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DOJ refuses to charge FBI agents accused of mishandling Larry Nassar case

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The Department of Justice is sticking to its decision not to charge FBI agents accused of botching the sexual abuse investigation into former USA Gymnastics team doctor Larry Nassar, a now-convicted sex predator, and lying to the agency’s inspector general.

The DOJ’s internal watchdog found last July that the FBI repeatedly ignored sexual abuse allegations against Nassar. The report showed bureau officials didn’t take the claims seriously, failed to alert local authorities, broke FBI rules, covered up their missteps, and lied to investigators. Deputy Attorney General Lisa Monaco, the second-in-command for Attorney General Merrick Garland, announced last October that the Justice Department was reviewing its decision not to charge the involved FBI agents and announced Thursday that the agency won’t change course.

“The Justice Department announced today that after careful re-review of evidence gathered in the investigation of two former FBI special agents in connection with their involvement in the FBI’s investigation of Lawrence G. Nassar, it is adhering to its prior decision not to bring federal criminal charges,” the DOJ said. “This decision comes after multiple reviews and analyses of evidence gathered in the investigation of the former agents, and reflects the recommendation of experienced prosecutors. This does not in any way reflect a view that the investigation of Nassar was handled as it should have been, nor in any way reflect approval or disregard of the conduct of the former agents.”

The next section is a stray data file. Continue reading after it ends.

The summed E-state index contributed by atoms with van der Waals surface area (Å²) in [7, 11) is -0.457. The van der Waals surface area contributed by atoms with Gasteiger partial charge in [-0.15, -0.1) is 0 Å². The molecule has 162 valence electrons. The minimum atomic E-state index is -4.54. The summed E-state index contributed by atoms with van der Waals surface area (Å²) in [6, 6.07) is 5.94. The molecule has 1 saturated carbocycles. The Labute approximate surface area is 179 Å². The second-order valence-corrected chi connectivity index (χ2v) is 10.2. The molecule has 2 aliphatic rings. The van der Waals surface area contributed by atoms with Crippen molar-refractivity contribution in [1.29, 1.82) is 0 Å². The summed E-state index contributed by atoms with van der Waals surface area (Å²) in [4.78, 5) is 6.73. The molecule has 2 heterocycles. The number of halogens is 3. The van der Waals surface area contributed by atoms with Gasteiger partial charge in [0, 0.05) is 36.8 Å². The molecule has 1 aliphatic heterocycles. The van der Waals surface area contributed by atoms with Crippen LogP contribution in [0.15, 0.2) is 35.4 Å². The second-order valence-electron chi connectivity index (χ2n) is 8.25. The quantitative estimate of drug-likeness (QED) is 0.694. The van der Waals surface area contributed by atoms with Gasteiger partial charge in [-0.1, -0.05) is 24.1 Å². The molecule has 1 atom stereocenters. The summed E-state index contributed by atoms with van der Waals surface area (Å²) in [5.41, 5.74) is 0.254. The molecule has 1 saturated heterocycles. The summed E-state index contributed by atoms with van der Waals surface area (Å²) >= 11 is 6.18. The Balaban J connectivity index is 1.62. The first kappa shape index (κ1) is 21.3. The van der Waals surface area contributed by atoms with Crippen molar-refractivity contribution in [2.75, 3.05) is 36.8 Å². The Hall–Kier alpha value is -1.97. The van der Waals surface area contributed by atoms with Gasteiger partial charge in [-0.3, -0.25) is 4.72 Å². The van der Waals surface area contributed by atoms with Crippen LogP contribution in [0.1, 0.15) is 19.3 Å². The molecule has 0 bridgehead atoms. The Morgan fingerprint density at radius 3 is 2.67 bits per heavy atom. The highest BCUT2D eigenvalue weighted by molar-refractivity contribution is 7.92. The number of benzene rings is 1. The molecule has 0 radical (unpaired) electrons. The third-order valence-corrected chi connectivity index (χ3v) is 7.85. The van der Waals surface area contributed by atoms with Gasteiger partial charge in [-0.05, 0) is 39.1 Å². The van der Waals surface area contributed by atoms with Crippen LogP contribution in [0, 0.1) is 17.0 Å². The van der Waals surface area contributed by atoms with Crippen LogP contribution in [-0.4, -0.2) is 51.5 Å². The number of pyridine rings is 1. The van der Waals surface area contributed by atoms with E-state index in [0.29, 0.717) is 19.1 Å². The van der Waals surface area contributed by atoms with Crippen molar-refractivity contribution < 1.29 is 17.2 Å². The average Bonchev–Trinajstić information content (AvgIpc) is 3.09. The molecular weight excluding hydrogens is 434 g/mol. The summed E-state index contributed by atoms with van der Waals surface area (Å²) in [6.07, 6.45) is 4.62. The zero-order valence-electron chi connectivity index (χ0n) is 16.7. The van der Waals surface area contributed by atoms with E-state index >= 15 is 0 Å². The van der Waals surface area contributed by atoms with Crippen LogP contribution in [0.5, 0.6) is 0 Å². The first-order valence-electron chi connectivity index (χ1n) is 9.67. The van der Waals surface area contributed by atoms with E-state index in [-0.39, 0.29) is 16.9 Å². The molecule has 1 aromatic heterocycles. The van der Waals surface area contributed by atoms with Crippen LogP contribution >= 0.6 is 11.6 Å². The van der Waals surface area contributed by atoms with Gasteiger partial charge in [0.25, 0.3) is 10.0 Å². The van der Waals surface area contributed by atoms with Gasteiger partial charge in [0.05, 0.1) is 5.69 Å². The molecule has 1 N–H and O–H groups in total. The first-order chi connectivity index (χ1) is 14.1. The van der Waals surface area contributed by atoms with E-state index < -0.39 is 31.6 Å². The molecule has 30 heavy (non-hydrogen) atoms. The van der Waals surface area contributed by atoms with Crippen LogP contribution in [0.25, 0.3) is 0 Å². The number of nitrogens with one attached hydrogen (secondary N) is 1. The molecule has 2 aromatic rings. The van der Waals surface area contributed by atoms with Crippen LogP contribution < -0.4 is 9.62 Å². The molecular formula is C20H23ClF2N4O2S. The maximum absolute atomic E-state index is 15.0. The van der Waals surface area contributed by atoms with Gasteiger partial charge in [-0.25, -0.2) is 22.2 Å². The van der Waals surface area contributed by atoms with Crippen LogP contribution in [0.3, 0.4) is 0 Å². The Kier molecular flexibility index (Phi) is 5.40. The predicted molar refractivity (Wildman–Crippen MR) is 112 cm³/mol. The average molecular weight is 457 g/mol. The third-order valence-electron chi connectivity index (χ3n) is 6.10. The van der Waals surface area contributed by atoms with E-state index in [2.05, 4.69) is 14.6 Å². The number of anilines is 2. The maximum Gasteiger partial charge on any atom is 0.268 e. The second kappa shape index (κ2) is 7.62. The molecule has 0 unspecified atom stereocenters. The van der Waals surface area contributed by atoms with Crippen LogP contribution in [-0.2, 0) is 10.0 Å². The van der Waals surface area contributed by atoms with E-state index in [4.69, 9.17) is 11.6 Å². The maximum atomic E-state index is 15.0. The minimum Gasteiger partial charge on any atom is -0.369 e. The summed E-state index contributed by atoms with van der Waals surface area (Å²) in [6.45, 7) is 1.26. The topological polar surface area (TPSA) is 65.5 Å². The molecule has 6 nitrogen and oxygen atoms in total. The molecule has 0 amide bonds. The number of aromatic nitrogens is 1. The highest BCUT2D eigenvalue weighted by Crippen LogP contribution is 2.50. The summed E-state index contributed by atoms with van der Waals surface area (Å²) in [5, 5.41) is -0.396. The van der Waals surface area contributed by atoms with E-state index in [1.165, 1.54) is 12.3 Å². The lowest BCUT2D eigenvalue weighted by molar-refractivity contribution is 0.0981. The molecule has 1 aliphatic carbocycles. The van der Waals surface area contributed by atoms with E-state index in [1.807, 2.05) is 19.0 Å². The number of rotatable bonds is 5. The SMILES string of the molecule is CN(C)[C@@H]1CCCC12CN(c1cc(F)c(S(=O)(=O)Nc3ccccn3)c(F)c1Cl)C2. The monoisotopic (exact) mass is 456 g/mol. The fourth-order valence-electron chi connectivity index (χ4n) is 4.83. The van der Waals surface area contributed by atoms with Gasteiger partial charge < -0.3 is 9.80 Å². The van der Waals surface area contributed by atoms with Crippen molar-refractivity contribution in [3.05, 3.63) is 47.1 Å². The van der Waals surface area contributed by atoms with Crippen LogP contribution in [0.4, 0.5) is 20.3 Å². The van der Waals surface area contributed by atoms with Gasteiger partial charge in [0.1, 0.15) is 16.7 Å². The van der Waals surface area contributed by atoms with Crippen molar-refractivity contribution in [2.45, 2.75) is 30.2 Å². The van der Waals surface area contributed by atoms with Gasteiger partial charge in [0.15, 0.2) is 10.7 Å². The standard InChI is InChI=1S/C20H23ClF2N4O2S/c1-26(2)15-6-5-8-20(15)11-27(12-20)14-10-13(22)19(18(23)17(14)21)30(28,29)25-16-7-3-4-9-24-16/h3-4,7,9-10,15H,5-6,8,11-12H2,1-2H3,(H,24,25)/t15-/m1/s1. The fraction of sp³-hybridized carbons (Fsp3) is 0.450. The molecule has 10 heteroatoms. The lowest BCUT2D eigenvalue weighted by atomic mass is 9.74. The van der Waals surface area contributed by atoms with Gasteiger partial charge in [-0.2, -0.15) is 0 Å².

Monaco told lawmakers in October the attorney general was reviewing the controversial decision not to prosecute FBI agents accused of botching and lying about the explosive case involving the sexual abuse of the U.S. gymnastics team. Monaco, who had been personally criticized in September during a congressional hearing by victims of Nassar, said the DOJ was “reviewing this matter” after the department was harshly criticized for not holding the FBI agents accountable.

“I do want the committee, and frankly, I want the survivors to understand how exceptionally seriously we take this issue. And we believe that this deserves a thorough and full review,” Monaco told the Senate Judiciary Committee last fall.

Monaco was slated to testify about efforts to reauthorize the Violence Against Women Act, but she was quickly grilled about the department’s handling of the case against Nassar.

FBI Director Christopher Wray said last September that DOJ prosecutors declined prosecution against the FBI agents in 2020 and 2021.

USA Gymnastics conducted an internal investigation into sexual assault allegations leveled against Nassar, and USA Gymnastics CEO Stephen Penny Jr. alerted the FBI’s Indianapolis Field Office in July 2015. But the FBI did little to follow up.

Michael Langeman, the FBI supervisory special agent who interviewed Maroney in 2015 about her claims, was fired from the FBI ahead of last September’s hearing. Langeman had been a lead agent at the FBI’s Indianapolis Field Office. DOJ Inspector General Michael Horowitz’s July report concluded that he and former Indianapolis Field Office Special Agent in Charge W. Jay Abbott lied to the department watchdog. The DOJ watchdog’s inquiry concluded that “Abbott violated FBI policy and exercised extremely poor judgment under federal ethics rules,” such as when Abbott “communicated with Penny about a potential job opportunity with the U.S. Olympic Committee” while continuing to discuss the FBI’s Nassar investigation with Penny. Abbott retired years ago.